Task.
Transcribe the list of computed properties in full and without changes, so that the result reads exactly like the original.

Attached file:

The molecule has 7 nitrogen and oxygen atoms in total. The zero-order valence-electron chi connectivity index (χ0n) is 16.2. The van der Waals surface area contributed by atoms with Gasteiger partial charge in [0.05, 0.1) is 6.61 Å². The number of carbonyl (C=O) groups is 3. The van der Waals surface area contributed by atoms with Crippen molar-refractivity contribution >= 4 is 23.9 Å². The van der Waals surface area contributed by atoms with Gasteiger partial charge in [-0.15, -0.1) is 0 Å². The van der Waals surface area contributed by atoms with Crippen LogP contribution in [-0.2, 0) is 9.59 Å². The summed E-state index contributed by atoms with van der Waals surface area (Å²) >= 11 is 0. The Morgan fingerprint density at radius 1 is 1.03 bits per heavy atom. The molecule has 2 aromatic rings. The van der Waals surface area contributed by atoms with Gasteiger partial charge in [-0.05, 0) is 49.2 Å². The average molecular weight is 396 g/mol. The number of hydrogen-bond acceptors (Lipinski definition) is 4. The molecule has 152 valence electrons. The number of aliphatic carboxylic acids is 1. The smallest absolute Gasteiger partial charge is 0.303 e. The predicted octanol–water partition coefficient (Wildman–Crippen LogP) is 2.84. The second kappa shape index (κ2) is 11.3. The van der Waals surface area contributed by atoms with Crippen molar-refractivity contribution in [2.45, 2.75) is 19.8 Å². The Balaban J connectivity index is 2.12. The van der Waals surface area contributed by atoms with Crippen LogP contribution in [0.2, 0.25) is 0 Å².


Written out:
The molecule has 7 nitrogen and oxygen atoms in total. The zero-order valence-electron chi connectivity index (χ0n) is 16.2. The van der Waals surface area contributed by atoms with Gasteiger partial charge in [0.05, 0.1) is 6.61 Å². The number of carbonyl (C=O) groups is 3. The van der Waals surface area contributed by atoms with Crippen molar-refractivity contribution >= 4 is 23.9 Å². The van der Waals surface area contributed by atoms with Gasteiger partial charge in [-0.15, -0.1) is 0 Å². The van der Waals surface area contributed by atoms with Crippen LogP contribution in [-0.2, 0) is 9.59 Å². The summed E-state index contributed by atoms with van der Waals surface area (Å²) >= 11 is 0. The Morgan fingerprint density at radius 1 is 1.03 bits per heavy atom. The molecule has 2 aromatic rings. The van der Waals surface area contributed by atoms with Gasteiger partial charge in [-0.05, 0) is 49.2 Å². The average molecular weight is 396 g/mol. The number of hydrogen-bond acceptors (Lipinski definition) is 4. The molecule has 152 valence electrons. The number of aliphatic carboxylic acids is 1. The smallest absolute Gasteiger partial charge is 0.303 e. The predicted octanol–water partition coefficient (Wildman–Crippen LogP) is 2.84. The second kappa shape index (κ2) is 11.3. The van der Waals surface area contributed by atoms with Crippen molar-refractivity contribution in [2.45, 2.75) is 19.8 Å². The Balaban J connectivity index is 2.12. The van der Waals surface area contributed by atoms with Crippen LogP contribution in [0.2, 0.25) is 0 Å².